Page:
Pokémon Ultra Sun and Ultra Moon are neither very different from each other, nor from last year’s Pokémon Sun and Moon. It’s worth highlighting the exclusive content that both games do have, however — especially if you’re trying to decide if checking them out after beating Sun and Moon is worth your while.
A new minigame: Mantine Surf
Scattered across Alola’s beaches are opportunities to check out this new minigame. Mantine Surf is what it sounds like: Trainers can grab onto a Mantine and surf the waves. Doing special tricks will grant you additional points toward your overall score, as will avoiding other Pokémon hanging out in the waters. Prizes are then awarded based on that score; these are typically Battle Points, which can be traded for further rewards.
Your mileage may vary on this one; I’m not a huge fan of the controls in particullar. But surfing is still a decent pasttime for anyone looking to get more out of their adventure.
A new online mode: Battle Agency
In the online multiplayer hub, the Festival Plaza, players will find an additional battle ground among its returning offerings. This is called the Battle Agency, where players can rent Pokémon to try fighting with a new kind of team. These Pokémon are a combination of the Battle Agency’s supply and trainers also checking out the Festival Plaza. It’s kind of reminiscent of Pokémon Stadium’s rent-a-Pokémon feature, which was a cool way to test out the battle readiness of certain Pokémon you’re on the fence about.
A new trial: Fairy-type
There’s an extra Island Trial to tackle in Ultra Sun and Ultra Moon, and it’s both an exciting and infuriating one. After defeating Necrozma during the game’s climax — which we’ll get to in a second — players are sent to Mina, the laid-back master behind the Fairy-type challenge. It’s both a fetch quest and a test of serious strength, as players have to travel around Alola finding all the other Island Trial Captains for a rematch. Finding them is a total pain in the neck, if you ask me, but at the more difficult fights are a decent trade-off.
An actual gym!
The biggest difference between the seventh-gen Pokémon games and their forebearers is probably the lack of traditional gyms. Island Trials replace gym leaders; Z-Crystals replace badges. I found this to be a nice change of pace back during Sun and Moon, but for Ultra Sun and Ultra Moon, I found these challenges to already be a little stale. (It didn’t help that they were almost exactly the same in these games as the previous ones.) Thankfully, there’s now a gym-style battle arena to take part in. A quartet of trainers battle players as they make their way to a leader. It’s a familiar setup with a key difference: These gyms are replayable on a daily basis.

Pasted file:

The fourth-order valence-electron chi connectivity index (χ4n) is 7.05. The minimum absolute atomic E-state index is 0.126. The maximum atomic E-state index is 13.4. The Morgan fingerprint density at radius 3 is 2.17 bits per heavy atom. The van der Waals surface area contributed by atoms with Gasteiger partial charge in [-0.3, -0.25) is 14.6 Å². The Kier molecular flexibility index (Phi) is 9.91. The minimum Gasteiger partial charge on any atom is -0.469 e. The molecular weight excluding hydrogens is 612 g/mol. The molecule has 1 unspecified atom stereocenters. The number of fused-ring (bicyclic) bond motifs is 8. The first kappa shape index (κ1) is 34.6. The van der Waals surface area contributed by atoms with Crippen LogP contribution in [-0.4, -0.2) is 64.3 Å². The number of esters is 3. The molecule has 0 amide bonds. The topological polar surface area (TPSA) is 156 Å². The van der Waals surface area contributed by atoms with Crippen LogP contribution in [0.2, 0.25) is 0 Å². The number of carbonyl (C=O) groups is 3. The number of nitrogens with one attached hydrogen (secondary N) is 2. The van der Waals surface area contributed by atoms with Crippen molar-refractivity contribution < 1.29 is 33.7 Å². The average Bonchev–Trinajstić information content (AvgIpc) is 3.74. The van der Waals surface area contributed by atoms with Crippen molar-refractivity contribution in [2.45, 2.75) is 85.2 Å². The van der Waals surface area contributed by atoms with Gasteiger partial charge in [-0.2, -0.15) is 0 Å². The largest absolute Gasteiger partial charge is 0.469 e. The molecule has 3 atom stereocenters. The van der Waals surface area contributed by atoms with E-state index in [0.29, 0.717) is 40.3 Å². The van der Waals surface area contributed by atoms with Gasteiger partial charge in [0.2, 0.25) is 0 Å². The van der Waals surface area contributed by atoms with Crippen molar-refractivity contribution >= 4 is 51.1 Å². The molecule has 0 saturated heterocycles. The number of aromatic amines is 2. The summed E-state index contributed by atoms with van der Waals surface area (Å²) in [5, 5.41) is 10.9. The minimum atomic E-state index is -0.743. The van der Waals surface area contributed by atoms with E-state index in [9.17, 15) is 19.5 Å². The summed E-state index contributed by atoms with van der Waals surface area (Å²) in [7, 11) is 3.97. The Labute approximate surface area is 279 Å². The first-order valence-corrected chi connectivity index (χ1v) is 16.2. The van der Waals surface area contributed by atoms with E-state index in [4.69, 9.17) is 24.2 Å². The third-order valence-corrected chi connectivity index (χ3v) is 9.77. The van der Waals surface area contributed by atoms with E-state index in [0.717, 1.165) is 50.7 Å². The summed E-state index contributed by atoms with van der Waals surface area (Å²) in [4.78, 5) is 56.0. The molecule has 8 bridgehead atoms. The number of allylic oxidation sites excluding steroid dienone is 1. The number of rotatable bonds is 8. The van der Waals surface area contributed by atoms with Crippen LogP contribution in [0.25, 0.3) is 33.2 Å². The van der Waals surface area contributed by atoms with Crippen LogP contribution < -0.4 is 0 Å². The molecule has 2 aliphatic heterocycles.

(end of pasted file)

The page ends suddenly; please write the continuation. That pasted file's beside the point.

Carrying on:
Like everyone who grew up on the Nintendo 64, I’m a sucker for collect-a-thons. That’s not to say I love them, but I can’t help but take part in them anyway. For anyone else with this compulsion, this pair of games throws Totem Stickers into the mix. These golden badges decorate buildings all around Alola, and ripping them off will earn players gigantic Pokémon. Yup. It’s ... kind of rad, actually.
A legendary Pokémon gets more spotlight
Necrozma was a more subdued presence in Sun and Moon, but the legendary Pokémon plays a larger role in Ultra Sun and Ultra Moon. Expanding Necrozma’s role has interesting ramifications for the story, which was always the best part of the seventh-gen games anyway. It features in a climactic fight for trainers toward the end of the games’ storyline, and it even appears in a handful of new forms. Legendary monsters Solgaleo and Lunala even fuse with Necrozma and gain new looks and abilities in the process.
An expanded postgame — and fighting familiar villains
It’s not just a menacing Pokémon who returns. The leaders of every enemy organization from prior Pokémon games appear in the new pair of games, forming a supergroup called Team Rainbow Rocket. Why it took this long to do this is beyond me, but it’s arguably one of the most rad throwbacks for nostalgic fans in these upgraded versions. Players won’t encounter them after they’ve defeated the Elite Four, at which point Team Rainbow Rocket plays a major role in the postgame. (They even have their own Castle where players will fight a gauntlet of foes.)
More Pokémon to catch
I covered this in our story on the differences between each version, but to recap: Ultra Sun and Ultra Moon allow players to catch every legendary Pokémon between them. Which ones are accessible depends on which game players own, but that’s what trading is for. There are also a smattering of new Ultra Beasts and an exclusive mythical monster to collect as well. Many of these are accessible by traveling through wormholes; yeah, these games get kind of weird.
If this sounds like enough new content for you, then have at it. For more on my thoughts on whether these games make it worth heading back to Alola, read my impressions.